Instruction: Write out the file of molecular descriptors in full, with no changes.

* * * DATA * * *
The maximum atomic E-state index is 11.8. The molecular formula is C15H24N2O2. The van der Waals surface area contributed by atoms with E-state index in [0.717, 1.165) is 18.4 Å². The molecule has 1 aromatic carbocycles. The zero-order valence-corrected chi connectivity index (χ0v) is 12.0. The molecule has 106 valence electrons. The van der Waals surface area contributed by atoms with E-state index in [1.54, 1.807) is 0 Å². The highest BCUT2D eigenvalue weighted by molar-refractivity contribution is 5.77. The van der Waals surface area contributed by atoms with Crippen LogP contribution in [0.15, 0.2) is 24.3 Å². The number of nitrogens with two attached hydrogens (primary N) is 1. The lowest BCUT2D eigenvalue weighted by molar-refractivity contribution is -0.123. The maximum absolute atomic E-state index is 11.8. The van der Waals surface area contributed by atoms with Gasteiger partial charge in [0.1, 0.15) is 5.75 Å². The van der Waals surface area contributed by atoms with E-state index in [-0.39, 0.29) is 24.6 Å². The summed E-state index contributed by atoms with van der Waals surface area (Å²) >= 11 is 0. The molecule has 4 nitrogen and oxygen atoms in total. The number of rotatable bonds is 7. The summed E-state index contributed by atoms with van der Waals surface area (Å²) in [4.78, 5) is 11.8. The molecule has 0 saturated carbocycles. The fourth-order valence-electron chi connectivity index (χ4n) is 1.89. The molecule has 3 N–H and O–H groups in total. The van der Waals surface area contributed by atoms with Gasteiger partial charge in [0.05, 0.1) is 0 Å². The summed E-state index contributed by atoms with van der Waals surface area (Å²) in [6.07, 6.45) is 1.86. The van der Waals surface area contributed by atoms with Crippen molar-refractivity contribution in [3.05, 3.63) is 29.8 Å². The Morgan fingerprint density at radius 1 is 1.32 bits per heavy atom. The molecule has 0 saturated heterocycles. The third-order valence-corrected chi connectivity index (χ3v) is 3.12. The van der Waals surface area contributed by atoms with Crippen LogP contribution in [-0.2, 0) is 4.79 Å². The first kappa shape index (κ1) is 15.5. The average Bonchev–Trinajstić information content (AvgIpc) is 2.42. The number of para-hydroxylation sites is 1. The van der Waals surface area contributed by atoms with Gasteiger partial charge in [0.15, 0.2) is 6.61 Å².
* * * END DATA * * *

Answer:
The maximum atomic E-state index is 11.8. The molecular formula is C15H24N2O2. The van der Waals surface area contributed by atoms with E-state index in [0.717, 1.165) is 18.4 Å². The molecule has 1 aromatic carbocycles. The zero-order valence-corrected chi connectivity index (χ0v) is 12.0. The molecule has 106 valence electrons. The van der Waals surface area contributed by atoms with E-state index in [1.54, 1.807) is 0 Å². The highest BCUT2D eigenvalue weighted by molar-refractivity contribution is 5.77. The van der Waals surface area contributed by atoms with Crippen LogP contribution in [0.15, 0.2) is 24.3 Å². The number of nitrogens with two attached hydrogens (primary N) is 1. The lowest BCUT2D eigenvalue weighted by molar-refractivity contribution is -0.123. The maximum absolute atomic E-state index is 11.8. The van der Waals surface area contributed by atoms with Gasteiger partial charge in [0.1, 0.15) is 5.75 Å². The van der Waals surface area contributed by atoms with E-state index in [-0.39, 0.29) is 24.6 Å². The summed E-state index contributed by atoms with van der Waals surface area (Å²) >= 11 is 0. The molecule has 4 nitrogen and oxygen atoms in total. The number of rotatable bonds is 7. The summed E-state index contributed by atoms with van der Waals surface area (Å²) in [4.78, 5) is 11.8. The molecule has 0 saturated carbocycles. The fourth-order valence-electron chi connectivity index (χ4n) is 1.89. The molecule has 3 N–H and O–H groups in total. The van der Waals surface area contributed by atoms with Gasteiger partial charge in [0.05, 0.1) is 0 Å². The summed E-state index contributed by atoms with van der Waals surface area (Å²) in [6.07, 6.45) is 1.86. The van der Waals surface area contributed by atoms with Crippen molar-refractivity contribution in [3.05, 3.63) is 29.8 Å². The Morgan fingerprint density at radius 1 is 1.32 bits per heavy atom. The molecule has 0 saturated heterocycles. The third-order valence-corrected chi connectivity index (χ3v) is 3.12. The van der Waals surface area contributed by atoms with Crippen LogP contribution in [-0.2, 0) is 4.79 Å². The first kappa shape index (κ1) is 15.5. The average Bonchev–Trinajstić information content (AvgIpc) is 2.42. The number of para-hydroxylation sites is 1. The van der Waals surface area contributed by atoms with Gasteiger partial charge in [0.15, 0.2) is 6.61 Å².